The mothers in the group commented on how much they valued the times set aside for discussion. Not only did they have the opportunity to teach their children more about their Portuguese heritage, but they also learned more about their children and felt they gained a better appreciation of the experiences and attitudes of today's youth. As Olga observed, by learning more about life in the United States, "we can protect our kids."
Through our interactions, we learned that we all had much to teach and learn from each other based on our own life experiences. The children in the group were the experts school life and we adults had to listen to their perspective. The parents were the authorities about past experiences in Portugal and the rest of us had much to learn from their stories. Grupo Familiar Portugues-Americano strove to create a setting in which a wide range of knowledge and skills were valued as we came to understand that we all need to learn with and from each other.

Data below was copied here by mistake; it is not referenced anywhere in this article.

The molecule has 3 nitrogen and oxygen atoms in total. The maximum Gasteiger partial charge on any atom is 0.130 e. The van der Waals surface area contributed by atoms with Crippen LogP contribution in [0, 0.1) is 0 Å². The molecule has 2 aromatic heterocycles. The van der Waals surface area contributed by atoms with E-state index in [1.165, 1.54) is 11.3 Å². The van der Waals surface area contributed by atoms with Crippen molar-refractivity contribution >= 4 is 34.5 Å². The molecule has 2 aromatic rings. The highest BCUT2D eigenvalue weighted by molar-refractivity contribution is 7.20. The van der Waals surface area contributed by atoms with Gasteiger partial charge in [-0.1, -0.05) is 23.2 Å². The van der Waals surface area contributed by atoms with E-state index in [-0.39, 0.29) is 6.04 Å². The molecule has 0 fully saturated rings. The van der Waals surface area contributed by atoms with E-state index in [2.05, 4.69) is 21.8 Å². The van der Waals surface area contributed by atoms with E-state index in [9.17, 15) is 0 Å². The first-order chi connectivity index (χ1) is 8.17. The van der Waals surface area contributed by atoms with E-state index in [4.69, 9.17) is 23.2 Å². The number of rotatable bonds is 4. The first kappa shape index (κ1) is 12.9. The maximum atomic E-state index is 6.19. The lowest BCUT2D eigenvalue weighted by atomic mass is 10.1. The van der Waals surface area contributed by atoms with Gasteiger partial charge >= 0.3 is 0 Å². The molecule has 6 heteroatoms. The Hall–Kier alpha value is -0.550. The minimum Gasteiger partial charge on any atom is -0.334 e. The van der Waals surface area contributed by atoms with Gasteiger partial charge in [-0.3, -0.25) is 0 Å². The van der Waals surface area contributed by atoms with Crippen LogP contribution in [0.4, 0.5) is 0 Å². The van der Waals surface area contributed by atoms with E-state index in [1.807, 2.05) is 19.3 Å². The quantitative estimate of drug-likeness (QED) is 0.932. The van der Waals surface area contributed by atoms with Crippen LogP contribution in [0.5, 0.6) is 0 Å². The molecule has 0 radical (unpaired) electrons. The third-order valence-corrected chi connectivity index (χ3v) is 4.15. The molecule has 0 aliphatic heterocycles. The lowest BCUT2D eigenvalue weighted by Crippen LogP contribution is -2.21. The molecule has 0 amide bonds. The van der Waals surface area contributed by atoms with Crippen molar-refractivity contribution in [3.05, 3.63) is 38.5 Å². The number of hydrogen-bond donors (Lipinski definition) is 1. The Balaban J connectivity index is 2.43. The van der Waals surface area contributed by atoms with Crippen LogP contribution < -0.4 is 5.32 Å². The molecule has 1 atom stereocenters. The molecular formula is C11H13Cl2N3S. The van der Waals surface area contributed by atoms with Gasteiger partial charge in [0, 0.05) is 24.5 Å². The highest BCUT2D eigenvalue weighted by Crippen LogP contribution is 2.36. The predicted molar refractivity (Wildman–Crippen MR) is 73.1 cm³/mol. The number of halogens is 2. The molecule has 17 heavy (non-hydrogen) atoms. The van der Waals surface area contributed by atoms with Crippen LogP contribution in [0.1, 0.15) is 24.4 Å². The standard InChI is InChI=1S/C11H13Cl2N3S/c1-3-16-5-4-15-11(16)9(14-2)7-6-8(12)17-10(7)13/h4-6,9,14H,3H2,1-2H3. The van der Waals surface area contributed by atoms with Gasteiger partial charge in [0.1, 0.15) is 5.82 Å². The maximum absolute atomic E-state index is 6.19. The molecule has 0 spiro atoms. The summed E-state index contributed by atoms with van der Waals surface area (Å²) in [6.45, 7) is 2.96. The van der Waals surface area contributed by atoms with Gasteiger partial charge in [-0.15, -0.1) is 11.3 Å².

About the Author
Eileen Barryis a teacher of ESOL, pre- GED, and GED at the Worker Education Program, part of the Labor Education Center at UMass, Dartmouth, Massachusetts. Barry, who is still working with Grupo Familiar Portugues-Americano and is a member of a teacher research group in southeastern Massachusetts, is also a doctoral candidate at the Reading / Writing / Literacy Program at University of Pennsylvania.